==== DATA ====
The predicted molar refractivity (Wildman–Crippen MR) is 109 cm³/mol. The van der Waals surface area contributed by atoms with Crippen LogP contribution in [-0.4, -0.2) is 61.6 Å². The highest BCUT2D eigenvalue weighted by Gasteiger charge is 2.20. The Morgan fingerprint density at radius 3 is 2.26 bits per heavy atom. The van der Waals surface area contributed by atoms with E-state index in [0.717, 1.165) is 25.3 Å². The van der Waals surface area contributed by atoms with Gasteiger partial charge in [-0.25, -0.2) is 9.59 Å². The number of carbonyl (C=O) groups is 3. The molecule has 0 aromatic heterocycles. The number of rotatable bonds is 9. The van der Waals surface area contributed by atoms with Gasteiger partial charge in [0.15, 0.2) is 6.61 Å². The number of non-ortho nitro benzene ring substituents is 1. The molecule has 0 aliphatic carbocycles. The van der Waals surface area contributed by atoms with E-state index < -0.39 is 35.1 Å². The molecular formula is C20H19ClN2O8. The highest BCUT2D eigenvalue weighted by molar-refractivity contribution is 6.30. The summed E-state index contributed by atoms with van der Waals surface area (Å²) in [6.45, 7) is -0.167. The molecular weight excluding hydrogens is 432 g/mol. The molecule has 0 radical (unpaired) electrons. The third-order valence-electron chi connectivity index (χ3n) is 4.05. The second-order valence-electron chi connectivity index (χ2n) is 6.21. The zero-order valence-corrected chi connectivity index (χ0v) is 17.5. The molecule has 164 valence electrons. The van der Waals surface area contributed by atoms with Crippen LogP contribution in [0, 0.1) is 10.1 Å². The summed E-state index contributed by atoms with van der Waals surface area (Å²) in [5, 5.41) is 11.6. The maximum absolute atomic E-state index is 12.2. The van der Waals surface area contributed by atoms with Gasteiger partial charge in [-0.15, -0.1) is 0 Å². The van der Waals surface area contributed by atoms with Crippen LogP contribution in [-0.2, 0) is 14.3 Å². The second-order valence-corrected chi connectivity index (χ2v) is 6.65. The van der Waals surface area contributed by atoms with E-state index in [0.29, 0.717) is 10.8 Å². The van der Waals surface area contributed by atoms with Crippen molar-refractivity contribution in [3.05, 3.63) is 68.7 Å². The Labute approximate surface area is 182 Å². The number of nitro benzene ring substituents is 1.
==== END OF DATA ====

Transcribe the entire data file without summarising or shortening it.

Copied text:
The predicted molar refractivity (Wildman–Crippen MR) is 109 cm³/mol. The van der Waals surface area contributed by atoms with Crippen LogP contribution in [-0.4, -0.2) is 61.6 Å². The highest BCUT2D eigenvalue weighted by Gasteiger charge is 2.20. The Morgan fingerprint density at radius 3 is 2.26 bits per heavy atom. The van der Waals surface area contributed by atoms with E-state index in [0.717, 1.165) is 25.3 Å². The van der Waals surface area contributed by atoms with Gasteiger partial charge in [-0.25, -0.2) is 9.59 Å². The number of carbonyl (C=O) groups is 3. The molecule has 0 aromatic heterocycles. The number of rotatable bonds is 9. The van der Waals surface area contributed by atoms with Gasteiger partial charge in [0.15, 0.2) is 6.61 Å². The number of non-ortho nitro benzene ring substituents is 1. The molecule has 0 aliphatic carbocycles. The van der Waals surface area contributed by atoms with E-state index < -0.39 is 35.1 Å². The molecular formula is C20H19ClN2O8. The highest BCUT2D eigenvalue weighted by molar-refractivity contribution is 6.30. The summed E-state index contributed by atoms with van der Waals surface area (Å²) in [6.45, 7) is -0.167. The molecular weight excluding hydrogens is 432 g/mol. The molecule has 0 radical (unpaired) electrons. The third-order valence-electron chi connectivity index (χ3n) is 4.05. The second-order valence-electron chi connectivity index (χ2n) is 6.21. The zero-order valence-corrected chi connectivity index (χ0v) is 17.5. The molecule has 164 valence electrons. The van der Waals surface area contributed by atoms with Crippen LogP contribution in [0, 0.1) is 10.1 Å². The summed E-state index contributed by atoms with van der Waals surface area (Å²) in [5, 5.41) is 11.6. The maximum absolute atomic E-state index is 12.2. The van der Waals surface area contributed by atoms with Gasteiger partial charge in [-0.15, -0.1) is 0 Å². The van der Waals surface area contributed by atoms with Crippen LogP contribution in [-0.2, 0) is 14.3 Å². The second-order valence-corrected chi connectivity index (χ2v) is 6.65. The van der Waals surface area contributed by atoms with E-state index in [0.29, 0.717) is 10.8 Å². The van der Waals surface area contributed by atoms with Crippen molar-refractivity contribution in [3.05, 3.63) is 68.7 Å². The Labute approximate surface area is 182 Å². The number of nitro benzene ring substituents is 1.